Consequence of Choice
How This Phenomenon Affects Your Players

As coaches, you try to prepare your players for every possible situation they might face in a game...

When you teach skills, you try to present things that that will help your players to excel in every area. In our desire to create a formidable basketball entity (team or player), we don't realize how complex we make the game for players.

Taken individually, what we teach is not complex. However, once you start adding plays, options, contingencies, reads, film sessions, adjustments, etc., you take a simple task and make it extremely complex. We needlessly add to their cognitive load.

There is a psychological phenomenon called the "Consequence of Choice."

It says that the more choices you are faced with, the more difficult it is to decide. When you finally decide, it has taken longer and you are less confident that is was the correct choice.

Mattress Shopping and Decision Making

Consequence of choice is evidenced all around us. I am in the market for a new bed. I want to choose between a traditional innerspring mattress and a pillow top.

I went to the mattress store and they had 40 models of each. I was overwhelmed and decided not to buy anything. When restaurants are calling in consultants to help their businesses, invariably the first thing that is recommended is to limit the menu, limit choices.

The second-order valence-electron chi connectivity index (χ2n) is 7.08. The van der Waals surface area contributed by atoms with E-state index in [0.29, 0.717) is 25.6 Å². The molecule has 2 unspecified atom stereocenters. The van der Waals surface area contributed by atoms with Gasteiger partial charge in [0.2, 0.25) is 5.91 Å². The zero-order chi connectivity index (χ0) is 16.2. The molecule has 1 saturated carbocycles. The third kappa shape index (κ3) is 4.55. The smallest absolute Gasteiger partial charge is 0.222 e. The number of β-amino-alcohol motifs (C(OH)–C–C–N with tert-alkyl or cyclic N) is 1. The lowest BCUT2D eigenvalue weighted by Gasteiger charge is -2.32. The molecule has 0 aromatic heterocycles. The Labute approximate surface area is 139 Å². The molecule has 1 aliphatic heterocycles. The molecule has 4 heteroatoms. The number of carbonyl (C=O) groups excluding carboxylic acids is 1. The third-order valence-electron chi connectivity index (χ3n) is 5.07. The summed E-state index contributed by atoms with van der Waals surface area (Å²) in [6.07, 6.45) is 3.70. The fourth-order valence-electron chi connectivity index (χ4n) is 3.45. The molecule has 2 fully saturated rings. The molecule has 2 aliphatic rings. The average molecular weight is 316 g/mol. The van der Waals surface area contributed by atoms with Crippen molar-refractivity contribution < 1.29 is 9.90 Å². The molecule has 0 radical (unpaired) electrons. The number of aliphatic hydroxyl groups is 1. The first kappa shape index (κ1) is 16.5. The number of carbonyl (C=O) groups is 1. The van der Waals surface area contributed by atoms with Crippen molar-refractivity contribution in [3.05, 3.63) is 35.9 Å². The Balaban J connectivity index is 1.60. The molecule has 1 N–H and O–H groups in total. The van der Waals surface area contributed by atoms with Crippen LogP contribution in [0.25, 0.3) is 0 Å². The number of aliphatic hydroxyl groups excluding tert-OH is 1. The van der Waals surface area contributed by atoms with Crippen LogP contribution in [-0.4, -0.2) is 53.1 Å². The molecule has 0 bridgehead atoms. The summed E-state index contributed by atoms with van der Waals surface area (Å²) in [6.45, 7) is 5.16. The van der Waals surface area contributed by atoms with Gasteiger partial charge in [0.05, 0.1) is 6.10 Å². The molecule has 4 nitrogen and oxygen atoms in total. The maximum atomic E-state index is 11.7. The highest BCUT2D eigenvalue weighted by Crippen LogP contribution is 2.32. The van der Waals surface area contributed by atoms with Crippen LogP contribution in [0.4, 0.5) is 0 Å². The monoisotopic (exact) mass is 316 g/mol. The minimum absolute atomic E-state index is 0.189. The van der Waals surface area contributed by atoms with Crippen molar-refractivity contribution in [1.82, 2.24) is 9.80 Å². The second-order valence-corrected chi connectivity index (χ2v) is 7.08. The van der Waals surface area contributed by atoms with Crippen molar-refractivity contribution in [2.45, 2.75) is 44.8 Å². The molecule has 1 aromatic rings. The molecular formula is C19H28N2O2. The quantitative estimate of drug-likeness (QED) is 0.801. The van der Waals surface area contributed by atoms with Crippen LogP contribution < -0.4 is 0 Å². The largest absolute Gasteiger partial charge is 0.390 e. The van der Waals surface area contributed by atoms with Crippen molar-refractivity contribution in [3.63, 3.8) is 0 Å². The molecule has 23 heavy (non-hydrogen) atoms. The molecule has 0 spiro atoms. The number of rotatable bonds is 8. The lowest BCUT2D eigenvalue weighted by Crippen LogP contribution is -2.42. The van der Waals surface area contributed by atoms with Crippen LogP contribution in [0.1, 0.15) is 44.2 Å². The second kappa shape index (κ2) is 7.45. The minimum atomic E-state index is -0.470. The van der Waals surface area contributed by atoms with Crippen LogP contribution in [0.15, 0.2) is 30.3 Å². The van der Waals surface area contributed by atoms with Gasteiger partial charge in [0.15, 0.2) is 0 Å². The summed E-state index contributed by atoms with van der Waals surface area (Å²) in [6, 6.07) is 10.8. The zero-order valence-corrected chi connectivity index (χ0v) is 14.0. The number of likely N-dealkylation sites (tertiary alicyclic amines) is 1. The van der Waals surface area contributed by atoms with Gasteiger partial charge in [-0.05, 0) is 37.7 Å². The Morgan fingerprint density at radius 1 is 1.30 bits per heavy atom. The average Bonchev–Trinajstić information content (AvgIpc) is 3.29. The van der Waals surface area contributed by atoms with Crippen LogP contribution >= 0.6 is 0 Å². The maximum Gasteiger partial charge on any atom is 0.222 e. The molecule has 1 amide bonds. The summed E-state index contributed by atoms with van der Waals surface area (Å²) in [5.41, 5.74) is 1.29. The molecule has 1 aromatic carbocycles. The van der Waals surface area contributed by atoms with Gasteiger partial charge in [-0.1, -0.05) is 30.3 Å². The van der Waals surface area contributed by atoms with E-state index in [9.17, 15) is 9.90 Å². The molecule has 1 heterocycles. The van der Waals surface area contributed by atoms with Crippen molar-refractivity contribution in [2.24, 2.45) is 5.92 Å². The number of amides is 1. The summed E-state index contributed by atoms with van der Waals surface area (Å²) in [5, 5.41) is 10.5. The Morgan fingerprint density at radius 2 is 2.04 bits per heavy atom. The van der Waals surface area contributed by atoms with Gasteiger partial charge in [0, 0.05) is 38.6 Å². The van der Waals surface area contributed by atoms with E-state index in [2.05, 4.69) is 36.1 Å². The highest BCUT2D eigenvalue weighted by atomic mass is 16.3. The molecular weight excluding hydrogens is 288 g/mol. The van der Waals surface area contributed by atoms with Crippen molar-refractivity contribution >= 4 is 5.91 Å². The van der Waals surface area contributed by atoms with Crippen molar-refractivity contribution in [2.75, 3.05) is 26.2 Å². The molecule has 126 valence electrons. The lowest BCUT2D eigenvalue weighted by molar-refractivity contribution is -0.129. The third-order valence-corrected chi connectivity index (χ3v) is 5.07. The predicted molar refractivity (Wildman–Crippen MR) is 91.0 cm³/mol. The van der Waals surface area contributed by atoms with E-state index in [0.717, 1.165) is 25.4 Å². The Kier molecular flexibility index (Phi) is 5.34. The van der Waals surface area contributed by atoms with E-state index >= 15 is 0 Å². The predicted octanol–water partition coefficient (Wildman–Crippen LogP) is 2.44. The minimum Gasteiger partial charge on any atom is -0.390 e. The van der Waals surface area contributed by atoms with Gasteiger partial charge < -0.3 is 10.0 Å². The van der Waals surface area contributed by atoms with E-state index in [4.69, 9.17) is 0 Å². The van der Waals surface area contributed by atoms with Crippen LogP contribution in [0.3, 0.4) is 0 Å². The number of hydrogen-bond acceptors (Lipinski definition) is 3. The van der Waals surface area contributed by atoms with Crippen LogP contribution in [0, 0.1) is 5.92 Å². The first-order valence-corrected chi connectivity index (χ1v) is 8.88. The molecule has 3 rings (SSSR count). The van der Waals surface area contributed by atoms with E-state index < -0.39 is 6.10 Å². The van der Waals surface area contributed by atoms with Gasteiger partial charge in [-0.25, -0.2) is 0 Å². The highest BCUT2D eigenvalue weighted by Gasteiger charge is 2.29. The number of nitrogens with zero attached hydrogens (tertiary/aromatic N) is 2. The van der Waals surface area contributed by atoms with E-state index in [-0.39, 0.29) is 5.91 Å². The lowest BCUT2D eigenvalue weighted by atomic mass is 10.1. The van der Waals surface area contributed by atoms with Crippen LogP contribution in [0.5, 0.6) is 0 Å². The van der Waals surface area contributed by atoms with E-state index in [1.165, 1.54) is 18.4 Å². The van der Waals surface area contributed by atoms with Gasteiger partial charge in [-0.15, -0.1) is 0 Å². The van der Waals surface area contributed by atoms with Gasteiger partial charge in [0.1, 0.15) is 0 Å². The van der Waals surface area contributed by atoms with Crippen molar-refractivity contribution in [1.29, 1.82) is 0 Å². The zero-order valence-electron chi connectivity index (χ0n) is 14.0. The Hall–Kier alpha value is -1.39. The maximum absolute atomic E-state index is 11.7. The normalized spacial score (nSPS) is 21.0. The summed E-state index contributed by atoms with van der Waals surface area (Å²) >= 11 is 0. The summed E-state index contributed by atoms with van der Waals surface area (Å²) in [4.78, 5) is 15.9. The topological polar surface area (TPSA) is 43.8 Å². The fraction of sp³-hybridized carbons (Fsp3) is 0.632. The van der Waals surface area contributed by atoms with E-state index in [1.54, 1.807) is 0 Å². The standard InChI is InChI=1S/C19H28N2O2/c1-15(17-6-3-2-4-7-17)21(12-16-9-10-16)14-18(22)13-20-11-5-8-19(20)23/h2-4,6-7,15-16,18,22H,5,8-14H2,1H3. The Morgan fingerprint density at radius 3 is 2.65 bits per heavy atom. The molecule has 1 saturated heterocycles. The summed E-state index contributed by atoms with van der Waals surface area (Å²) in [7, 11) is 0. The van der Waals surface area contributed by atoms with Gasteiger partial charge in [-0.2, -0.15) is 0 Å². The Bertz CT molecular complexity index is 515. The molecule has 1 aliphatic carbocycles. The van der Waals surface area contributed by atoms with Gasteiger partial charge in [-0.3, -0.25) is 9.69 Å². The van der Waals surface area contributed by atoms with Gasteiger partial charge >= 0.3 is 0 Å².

Here's an experiment. The next time you are with your team or a group of friends, or even better, your family, and you want to decide on an activity, ask, "What would you like to do today?" See how much discussion is generated, how many questions and answers come up and how long it takes to make a decision.

The next time, instead of asking just say, "Let's get pizza." See what happens then. You might be surprised.

How Does This Translate To Basketball and Coaching?

As we prepare our players, we lay out option after option. We give them choices. Then, we tell them to read the opponents. As they are trying to figure it out, we jump on them for not acting or taking too long with the ball.

All the while, players are going through all the flip cards in their mind to see what you have taught them is appropriate for that situation. In truth, they are acting but we can't see them.

They develop "analysis paralysis" because we have given them too many options. That is a consequence of choice.

How The Best Post Coaches... Rick Majerus and Bill Cartwright... Fixed This Through Mapping

Am I saying not to prepare them or teach your players? No. I am saying, instead of giving them choices, give them a map to follow. What does that mean?

To give it some relevance, let's look in the post.

Two of the best post coaches I have ever been exposed to are the late, great Rick Majerus and NBA veteran Bill Cartwright. While other coaches are teaching "Read your defense" upon receiving the ball in the post (and then probably jumping on them for holding the ball), they are teaching their players to act.

Each has a definitive reason for teaching what they do, but we won't go into that here. Upon receiving the ball, Majerus taught, "immediately look baseline." Left handed, right handed, right side, left side it didn't matter, look baseline. If the baseline is guarded, go middle.